When we arrived on Howle Hill in May 2013 we started restoring our field, which was then a sheep field of closely cropped grass. We began by digging into the turf and creating a vegetable bed, which we protected by rabbit proof fencing.
A few weeks later we realised that, without the sheep, the grass was growing beyond our control and that it would have to be dealt with. We didn’t want to use any petrol driven devices in our plot, we wanted to go the ecological route, so we thought about using a scythe. But where to get one and how to use it?
Whilst exploring this question online we came across Simon Fairlie and Monkton Wyld. Simon is the bees knees in scything and scythes and supplies a huge number to the UK market. At the time he was offering a “mini apprenticeship” in scything, i.e. come and stay a while, learn to scythe, to make hay, work hard to get his hay barn full, and at the end walk away with a brand new long bladed scythe and all the sharpening kit. So off Andrew went for a week of hard labour!
As it turned out it was a great holiday! For sure it was hard work, but in a lovely part of the country, with lovely people, all food included and sleeping in a cute old caravan in the corner under some trees. Andrew learned how to scythe, when to scythe and when not (Simon was obsessively looking at the weather forecast on various website, comparing them and then fretting some more before deciding to go for it), how to spread the grass out and then bring it into lines overnight, how to protect it against the imminent risks of rain and lastly how to carry huge amounts into the barn on his back using only a rope!
He also learned to scythe brambles and nettles using a shorter blade as well as how to sharpen a blade to get it to the perfect condition to cut grass and/or nettles etc. Basically this is done by peening the edge of the blade on an anvil with a hammer to make it so thin that it has to be sharp. After peening comes sharpening with a series of sharpening stones until the blade goes through the grass with ease. he has learned the importance of getting this right and the consequences of getting it wrong.
Scything is about three things.
- Timing is key because cutting fallen grasses is twice the work and avoiding rain is imperative to the drying process. Over the 4 years of practice he has honed (excuse the pun) his skills and every year it seems like he is learning the same lessons again but actually at a higher level of competence.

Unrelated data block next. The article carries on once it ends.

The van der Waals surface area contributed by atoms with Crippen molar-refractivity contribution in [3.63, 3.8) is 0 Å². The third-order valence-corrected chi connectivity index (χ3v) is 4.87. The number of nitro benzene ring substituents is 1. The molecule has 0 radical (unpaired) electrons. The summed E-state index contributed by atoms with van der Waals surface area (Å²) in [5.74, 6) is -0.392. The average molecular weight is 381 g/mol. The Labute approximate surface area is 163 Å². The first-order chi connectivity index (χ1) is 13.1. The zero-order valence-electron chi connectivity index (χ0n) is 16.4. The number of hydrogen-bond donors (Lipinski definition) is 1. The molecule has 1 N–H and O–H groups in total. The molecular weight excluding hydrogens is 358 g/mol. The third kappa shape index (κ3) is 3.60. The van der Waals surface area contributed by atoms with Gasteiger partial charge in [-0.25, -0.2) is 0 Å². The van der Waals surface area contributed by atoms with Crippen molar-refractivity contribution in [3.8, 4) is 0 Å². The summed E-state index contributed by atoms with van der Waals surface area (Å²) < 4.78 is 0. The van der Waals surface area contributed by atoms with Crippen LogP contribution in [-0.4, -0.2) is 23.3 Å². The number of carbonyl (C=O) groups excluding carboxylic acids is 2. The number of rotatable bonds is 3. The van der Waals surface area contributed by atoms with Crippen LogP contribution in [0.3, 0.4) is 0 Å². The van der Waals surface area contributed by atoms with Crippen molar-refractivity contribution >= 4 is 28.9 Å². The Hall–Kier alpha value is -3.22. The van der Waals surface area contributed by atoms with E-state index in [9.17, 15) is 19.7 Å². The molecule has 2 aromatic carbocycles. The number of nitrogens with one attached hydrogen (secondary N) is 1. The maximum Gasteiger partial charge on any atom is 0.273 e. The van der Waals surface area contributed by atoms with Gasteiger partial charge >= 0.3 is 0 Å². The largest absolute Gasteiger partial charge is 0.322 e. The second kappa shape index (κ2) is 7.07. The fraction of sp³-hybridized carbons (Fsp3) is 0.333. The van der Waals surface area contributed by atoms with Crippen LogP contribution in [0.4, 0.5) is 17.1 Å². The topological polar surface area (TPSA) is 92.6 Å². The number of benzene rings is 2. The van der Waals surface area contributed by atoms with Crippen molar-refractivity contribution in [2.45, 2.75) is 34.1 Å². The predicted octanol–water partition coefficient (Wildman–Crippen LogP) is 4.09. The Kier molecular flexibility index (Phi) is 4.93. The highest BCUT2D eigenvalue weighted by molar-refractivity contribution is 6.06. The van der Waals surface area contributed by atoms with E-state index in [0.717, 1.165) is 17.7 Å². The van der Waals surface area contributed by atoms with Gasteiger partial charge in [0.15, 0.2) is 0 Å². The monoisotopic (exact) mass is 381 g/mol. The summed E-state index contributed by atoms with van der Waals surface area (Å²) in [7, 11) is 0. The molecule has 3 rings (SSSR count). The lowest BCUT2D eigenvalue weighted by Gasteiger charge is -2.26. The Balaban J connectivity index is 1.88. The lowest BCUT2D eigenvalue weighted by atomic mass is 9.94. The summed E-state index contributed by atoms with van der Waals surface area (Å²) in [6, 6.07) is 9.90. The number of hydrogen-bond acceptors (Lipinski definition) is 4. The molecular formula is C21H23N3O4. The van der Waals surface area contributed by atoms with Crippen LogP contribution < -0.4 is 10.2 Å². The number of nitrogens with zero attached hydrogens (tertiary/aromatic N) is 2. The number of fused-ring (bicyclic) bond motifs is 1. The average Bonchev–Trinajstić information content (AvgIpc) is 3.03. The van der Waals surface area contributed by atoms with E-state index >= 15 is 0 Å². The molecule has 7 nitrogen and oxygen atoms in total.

- Equipment condition is about having a super sharp blade to make the work more effortless, and keeping it sharp during the cutting is just as important. When the blade hits an ants nest the edge is dulled immediately and needs resharpening.
- Technique is about keeping the blade on the ground at all times to reduce the weight as well as keep a low cropping action, making a smooth swing of the body through the stroke and cutting only as much as is easy to manage.
We wait until mid July and when the wild flowers have started to seed we go about hay making. The act of haymaking clears the ground of the bulk of the grasses and flowers and allows light and air into the ground level, giving new life and vitality to what will grow again from now until next years haymaking. This promotes greater diversity of species. Each year we notice new and varied species of flowers and grasses, and although some of this is us noticing the new species it is a also that there are actually more. This year we have yellow flags and cornflowers which we haven’t seen before. In fact this year we have counted 70 different species in our acre. We also allow the cutting to lie on the ground as they dry, constantly turning to bring them to the sweet smell of hay and in doing so the seed drop out and propagate new swathes of growth. We have noticed a huge increase in the population of Ox-Eye daisies this year.
It takes about 8 hours to cut roughly 1 acre of ground and probably the same to turn, dry and bring in the harvest. Never ones to waste anything, least of all our efforts, we use an old caravan awning to bring the hay in. The awning is approximately 2 metres by 5 metres and we lay it out on the field and pile the hay all along it. Then we take one corner each and drag the whole thing to the hay rick corner. We then go to the other end and roll the hay into the pile using the awning like making a roulade in the kitchen!
So what do we use the hay for. Well firstly it’s a great way to refresh the growth of plants in the meadow, It serve as the carbon element in compost making and serves as a great insulator of tender crops like strawberries and young potatoes before the end of the frost season. Oh, and we use it to hide newly planted onion sets so that birds cannot see them and pull them out.
Why not come and learn more at Taste of Self Sufficiency.